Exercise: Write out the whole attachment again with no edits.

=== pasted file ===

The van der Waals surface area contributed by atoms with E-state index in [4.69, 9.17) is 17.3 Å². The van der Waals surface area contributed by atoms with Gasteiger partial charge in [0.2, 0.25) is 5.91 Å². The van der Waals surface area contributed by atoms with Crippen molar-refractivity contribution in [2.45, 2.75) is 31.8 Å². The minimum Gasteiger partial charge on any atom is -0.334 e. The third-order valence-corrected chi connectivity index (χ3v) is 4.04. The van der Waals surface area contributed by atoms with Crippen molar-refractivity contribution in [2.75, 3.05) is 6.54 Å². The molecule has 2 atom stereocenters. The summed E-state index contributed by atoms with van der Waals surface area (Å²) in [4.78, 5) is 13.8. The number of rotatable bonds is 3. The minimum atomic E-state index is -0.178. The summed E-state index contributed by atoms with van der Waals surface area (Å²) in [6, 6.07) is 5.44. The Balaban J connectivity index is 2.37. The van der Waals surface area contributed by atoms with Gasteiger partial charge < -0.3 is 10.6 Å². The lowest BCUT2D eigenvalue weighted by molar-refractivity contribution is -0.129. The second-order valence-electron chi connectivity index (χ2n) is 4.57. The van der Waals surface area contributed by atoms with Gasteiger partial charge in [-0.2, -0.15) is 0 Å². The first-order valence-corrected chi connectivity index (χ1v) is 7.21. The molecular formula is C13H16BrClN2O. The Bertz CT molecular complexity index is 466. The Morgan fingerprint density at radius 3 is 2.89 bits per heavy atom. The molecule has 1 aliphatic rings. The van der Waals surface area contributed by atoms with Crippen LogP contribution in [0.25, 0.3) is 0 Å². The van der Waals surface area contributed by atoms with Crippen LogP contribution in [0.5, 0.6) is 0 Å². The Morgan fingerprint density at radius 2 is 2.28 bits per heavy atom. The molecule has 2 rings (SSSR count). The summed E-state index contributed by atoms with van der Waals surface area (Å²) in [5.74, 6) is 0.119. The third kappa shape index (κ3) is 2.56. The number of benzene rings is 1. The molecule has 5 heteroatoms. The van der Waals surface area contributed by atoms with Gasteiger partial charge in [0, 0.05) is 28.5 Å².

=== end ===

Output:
The van der Waals surface area contributed by atoms with E-state index in [4.69, 9.17) is 17.3 Å². The van der Waals surface area contributed by atoms with Gasteiger partial charge in [0.2, 0.25) is 5.91 Å². The van der Waals surface area contributed by atoms with Crippen molar-refractivity contribution in [2.45, 2.75) is 31.8 Å². The minimum Gasteiger partial charge on any atom is -0.334 e. The third-order valence-corrected chi connectivity index (χ3v) is 4.04. The van der Waals surface area contributed by atoms with Crippen molar-refractivity contribution in [2.75, 3.05) is 6.54 Å². The molecule has 2 atom stereocenters. The summed E-state index contributed by atoms with van der Waals surface area (Å²) in [4.78, 5) is 13.8. The number of rotatable bonds is 3. The minimum atomic E-state index is -0.178. The summed E-state index contributed by atoms with van der Waals surface area (Å²) in [6, 6.07) is 5.44. The Balaban J connectivity index is 2.37. The van der Waals surface area contributed by atoms with Gasteiger partial charge < -0.3 is 10.6 Å². The lowest BCUT2D eigenvalue weighted by molar-refractivity contribution is -0.129. The second-order valence-electron chi connectivity index (χ2n) is 4.57. The van der Waals surface area contributed by atoms with Gasteiger partial charge in [-0.2, -0.15) is 0 Å². The first-order valence-corrected chi connectivity index (χ1v) is 7.21. The molecular formula is C13H16BrClN2O. The Bertz CT molecular complexity index is 466. The Morgan fingerprint density at radius 3 is 2.89 bits per heavy atom. The molecule has 1 aliphatic rings. The van der Waals surface area contributed by atoms with Crippen LogP contribution in [0.25, 0.3) is 0 Å². The van der Waals surface area contributed by atoms with Crippen LogP contribution in [0.5, 0.6) is 0 Å². The Morgan fingerprint density at radius 2 is 2.28 bits per heavy atom. The molecule has 2 rings (SSSR count). The summed E-state index contributed by atoms with van der Waals surface area (Å²) in [5.74, 6) is 0.119. The third kappa shape index (κ3) is 2.56. The number of benzene rings is 1. The molecule has 5 heteroatoms. The van der Waals surface area contributed by atoms with Gasteiger partial charge in [0, 0.05) is 28.5 Å².